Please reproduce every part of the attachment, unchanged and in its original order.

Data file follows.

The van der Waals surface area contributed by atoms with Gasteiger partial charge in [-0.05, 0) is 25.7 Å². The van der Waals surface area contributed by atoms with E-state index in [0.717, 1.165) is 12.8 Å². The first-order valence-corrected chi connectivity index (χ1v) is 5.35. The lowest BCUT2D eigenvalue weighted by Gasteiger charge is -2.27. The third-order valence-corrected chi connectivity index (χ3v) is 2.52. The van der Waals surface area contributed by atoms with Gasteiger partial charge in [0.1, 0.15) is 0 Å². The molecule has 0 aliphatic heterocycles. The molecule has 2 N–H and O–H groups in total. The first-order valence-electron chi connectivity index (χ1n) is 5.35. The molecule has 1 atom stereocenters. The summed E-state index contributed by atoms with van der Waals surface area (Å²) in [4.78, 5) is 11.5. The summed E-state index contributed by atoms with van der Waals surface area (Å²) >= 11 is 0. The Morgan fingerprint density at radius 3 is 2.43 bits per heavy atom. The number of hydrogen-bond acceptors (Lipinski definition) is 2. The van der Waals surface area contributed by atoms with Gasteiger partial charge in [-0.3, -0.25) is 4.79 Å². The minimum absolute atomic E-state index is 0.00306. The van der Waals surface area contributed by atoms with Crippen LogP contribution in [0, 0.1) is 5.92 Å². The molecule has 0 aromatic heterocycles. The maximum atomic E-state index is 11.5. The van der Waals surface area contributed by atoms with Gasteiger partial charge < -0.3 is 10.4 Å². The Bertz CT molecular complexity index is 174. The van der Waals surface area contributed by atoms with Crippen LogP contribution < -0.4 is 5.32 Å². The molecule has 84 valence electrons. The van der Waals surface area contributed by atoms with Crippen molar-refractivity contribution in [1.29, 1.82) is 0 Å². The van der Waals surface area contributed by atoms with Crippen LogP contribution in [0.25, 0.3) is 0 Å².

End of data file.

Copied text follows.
The van der Waals surface area contributed by atoms with Gasteiger partial charge in [-0.05, 0) is 25.7 Å². The van der Waals surface area contributed by atoms with E-state index in [0.717, 1.165) is 12.8 Å². The first-order valence-corrected chi connectivity index (χ1v) is 5.35. The lowest BCUT2D eigenvalue weighted by Gasteiger charge is -2.27. The third-order valence-corrected chi connectivity index (χ3v) is 2.52. The van der Waals surface area contributed by atoms with Gasteiger partial charge in [0.1, 0.15) is 0 Å². The molecule has 0 aliphatic heterocycles. The molecule has 2 N–H and O–H groups in total. The first-order valence-electron chi connectivity index (χ1n) is 5.35. The molecule has 1 atom stereocenters. The summed E-state index contributed by atoms with van der Waals surface area (Å²) in [4.78, 5) is 11.5. The summed E-state index contributed by atoms with van der Waals surface area (Å²) >= 11 is 0. The Morgan fingerprint density at radius 3 is 2.43 bits per heavy atom. The number of hydrogen-bond acceptors (Lipinski definition) is 2. The van der Waals surface area contributed by atoms with Gasteiger partial charge in [-0.3, -0.25) is 4.79 Å². The minimum absolute atomic E-state index is 0.00306. The van der Waals surface area contributed by atoms with Crippen LogP contribution in [0, 0.1) is 5.92 Å². The molecule has 0 aromatic heterocycles. The maximum atomic E-state index is 11.5. The van der Waals surface area contributed by atoms with Gasteiger partial charge < -0.3 is 10.4 Å². The Bertz CT molecular complexity index is 174. The van der Waals surface area contributed by atoms with Crippen LogP contribution < -0.4 is 5.32 Å². The molecule has 84 valence electrons. The van der Waals surface area contributed by atoms with Crippen molar-refractivity contribution in [1.29, 1.82) is 0 Å². The van der Waals surface area contributed by atoms with Crippen LogP contribution in [0.25, 0.3) is 0 Å².